Thursday, August 28, 2008

Dot, Blobs, Globs

Vacation is a great time to think clearly, and right before I turned my mind off (of the regular stuff) so I could have fewer things rolling around in my head, I considered the following:

As you know this Blog is very much about abstract pointillism ( and abstract calligraphy). But that term is so very narrow and it's quite an injustice to try and cram every and anything that has round patches of paint, into that category.
This painting,
titled "Connecting the Dots" 2006 ( Acrylic on frosted Mylar, 7"x7") by Frances Thomas is from his or her page at the Peter Robinson Gallery. It is not a pointillist work. And although the painting is small, those are not really what you would call dots. So how would we describe this painting and categorize it - as per the round patches of paint ?
Do we call them dots or globs or orbs ? The word circles won't work because people usually visualize hollow ones. I rather doubt I'll receive any answers and am inclined to think that in the end I'll just have to invent some term.
The point of this conversation is that it's rather amazing how many artists, though the years, have used this technique of applying dots, large and small as vehicles for their artistic adventure or incorporated them into their works.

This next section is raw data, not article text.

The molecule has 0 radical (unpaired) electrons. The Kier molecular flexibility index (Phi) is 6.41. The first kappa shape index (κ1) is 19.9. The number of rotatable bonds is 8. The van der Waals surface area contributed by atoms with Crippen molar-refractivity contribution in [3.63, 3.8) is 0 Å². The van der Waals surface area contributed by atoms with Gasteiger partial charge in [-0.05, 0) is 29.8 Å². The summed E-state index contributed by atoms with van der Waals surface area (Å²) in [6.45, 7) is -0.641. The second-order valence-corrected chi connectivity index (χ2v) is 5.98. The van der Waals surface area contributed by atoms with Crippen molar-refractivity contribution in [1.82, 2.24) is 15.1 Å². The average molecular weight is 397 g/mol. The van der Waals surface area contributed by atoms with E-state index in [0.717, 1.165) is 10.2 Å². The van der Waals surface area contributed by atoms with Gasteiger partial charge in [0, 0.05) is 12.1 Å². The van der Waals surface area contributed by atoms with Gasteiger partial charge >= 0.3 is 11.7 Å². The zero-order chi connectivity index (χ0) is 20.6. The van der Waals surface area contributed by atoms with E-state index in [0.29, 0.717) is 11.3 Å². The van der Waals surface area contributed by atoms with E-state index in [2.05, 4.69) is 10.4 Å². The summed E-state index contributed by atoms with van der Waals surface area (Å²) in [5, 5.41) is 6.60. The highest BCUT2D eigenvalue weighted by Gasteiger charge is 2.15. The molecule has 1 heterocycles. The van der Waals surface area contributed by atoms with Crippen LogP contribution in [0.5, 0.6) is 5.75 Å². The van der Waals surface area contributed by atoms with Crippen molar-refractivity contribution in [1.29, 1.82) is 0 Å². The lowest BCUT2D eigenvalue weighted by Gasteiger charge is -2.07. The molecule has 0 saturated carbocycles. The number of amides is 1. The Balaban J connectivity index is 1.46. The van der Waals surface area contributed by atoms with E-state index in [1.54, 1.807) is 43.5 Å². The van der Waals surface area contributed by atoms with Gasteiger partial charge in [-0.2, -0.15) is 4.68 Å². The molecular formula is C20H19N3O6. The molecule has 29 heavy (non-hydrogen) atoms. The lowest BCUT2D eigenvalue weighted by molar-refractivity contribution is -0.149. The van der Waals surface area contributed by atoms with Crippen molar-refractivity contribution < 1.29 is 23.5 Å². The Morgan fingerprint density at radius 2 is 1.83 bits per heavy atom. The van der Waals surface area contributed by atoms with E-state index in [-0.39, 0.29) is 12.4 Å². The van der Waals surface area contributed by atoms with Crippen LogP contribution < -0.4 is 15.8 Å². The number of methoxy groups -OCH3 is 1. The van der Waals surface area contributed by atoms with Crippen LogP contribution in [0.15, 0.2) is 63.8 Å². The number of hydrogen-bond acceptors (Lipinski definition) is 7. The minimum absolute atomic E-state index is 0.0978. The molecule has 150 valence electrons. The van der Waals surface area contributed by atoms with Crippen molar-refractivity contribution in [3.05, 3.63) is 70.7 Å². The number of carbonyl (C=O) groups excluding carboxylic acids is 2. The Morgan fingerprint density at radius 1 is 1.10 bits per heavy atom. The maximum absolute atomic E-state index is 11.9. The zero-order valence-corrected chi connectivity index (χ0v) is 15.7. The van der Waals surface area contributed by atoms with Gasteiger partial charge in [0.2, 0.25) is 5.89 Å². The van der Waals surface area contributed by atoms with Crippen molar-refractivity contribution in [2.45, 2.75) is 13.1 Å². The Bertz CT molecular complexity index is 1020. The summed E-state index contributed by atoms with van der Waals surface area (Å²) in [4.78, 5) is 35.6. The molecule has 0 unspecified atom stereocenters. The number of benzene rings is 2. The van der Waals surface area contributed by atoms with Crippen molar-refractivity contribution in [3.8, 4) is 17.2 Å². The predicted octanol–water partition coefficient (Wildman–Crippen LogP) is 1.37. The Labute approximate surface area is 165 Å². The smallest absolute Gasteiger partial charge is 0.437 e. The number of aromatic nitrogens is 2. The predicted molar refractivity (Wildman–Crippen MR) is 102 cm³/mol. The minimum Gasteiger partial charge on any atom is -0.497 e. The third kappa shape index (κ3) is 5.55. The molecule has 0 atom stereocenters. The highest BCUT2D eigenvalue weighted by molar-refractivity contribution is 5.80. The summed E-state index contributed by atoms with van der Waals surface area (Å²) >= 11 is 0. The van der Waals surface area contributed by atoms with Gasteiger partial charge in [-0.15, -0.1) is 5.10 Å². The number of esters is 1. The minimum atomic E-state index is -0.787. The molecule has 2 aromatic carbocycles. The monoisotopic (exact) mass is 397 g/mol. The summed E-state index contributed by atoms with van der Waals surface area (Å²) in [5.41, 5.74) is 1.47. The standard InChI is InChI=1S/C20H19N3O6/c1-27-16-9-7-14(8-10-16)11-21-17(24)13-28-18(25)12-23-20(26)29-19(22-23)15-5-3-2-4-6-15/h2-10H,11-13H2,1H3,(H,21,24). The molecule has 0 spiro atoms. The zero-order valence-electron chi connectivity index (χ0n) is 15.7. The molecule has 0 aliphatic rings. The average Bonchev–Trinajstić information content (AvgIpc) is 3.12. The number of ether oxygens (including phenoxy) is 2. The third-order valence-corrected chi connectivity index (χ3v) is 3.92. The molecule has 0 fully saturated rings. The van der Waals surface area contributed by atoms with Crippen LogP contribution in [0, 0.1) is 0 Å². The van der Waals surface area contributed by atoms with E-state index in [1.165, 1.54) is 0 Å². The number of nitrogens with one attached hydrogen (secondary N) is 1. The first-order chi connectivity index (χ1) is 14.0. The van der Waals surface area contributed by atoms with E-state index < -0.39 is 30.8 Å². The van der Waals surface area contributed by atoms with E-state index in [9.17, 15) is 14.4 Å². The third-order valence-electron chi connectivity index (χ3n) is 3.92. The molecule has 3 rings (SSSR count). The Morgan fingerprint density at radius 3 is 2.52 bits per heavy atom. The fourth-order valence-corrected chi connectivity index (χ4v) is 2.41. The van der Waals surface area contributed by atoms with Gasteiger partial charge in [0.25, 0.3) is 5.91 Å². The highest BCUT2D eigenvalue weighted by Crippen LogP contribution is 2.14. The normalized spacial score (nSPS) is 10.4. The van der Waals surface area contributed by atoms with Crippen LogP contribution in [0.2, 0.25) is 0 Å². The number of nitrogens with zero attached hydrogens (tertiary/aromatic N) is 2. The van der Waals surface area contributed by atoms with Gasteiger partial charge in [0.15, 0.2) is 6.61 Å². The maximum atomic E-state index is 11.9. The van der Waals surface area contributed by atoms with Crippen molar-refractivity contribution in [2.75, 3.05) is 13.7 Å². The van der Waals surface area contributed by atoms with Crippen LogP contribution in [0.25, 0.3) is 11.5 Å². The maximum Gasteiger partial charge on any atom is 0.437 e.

A good and handy example is Frances Thomas.
There's also a rich trove of other artists who've used dots, in the column to your right under the heading Ab/Poin Artist Links. Enjoy.



Steven LaRose said...

Dollop fields:

At that scale, a drop is so expressive. The hard thing is to scale it up and maintain interest.

Anthropomorphic Puddle Creatures:

They elegantly balance pencil marks. Pencil is easy. Well, not easy, but the root. Pencil bigger and brush control happens. This scale is beautiful and whimsical.

Thanks for the tip.

Steven LaRose said...

I just went and looked at the rest of this artist's work and was instantly struck by the notion that someone, with time on their hands, could make a comparison to Dennis Hollingsworth's paintings. There is a similar palette and compositional understanding. And yet, one could riff on the smooth mylar surfaces vs. the sculptural monads.

tackad said...
This comment has been removed by the author.
tackad said...

Thanks, Steven
You're right about the comparison with Dennis - hadn't thought of that . . . .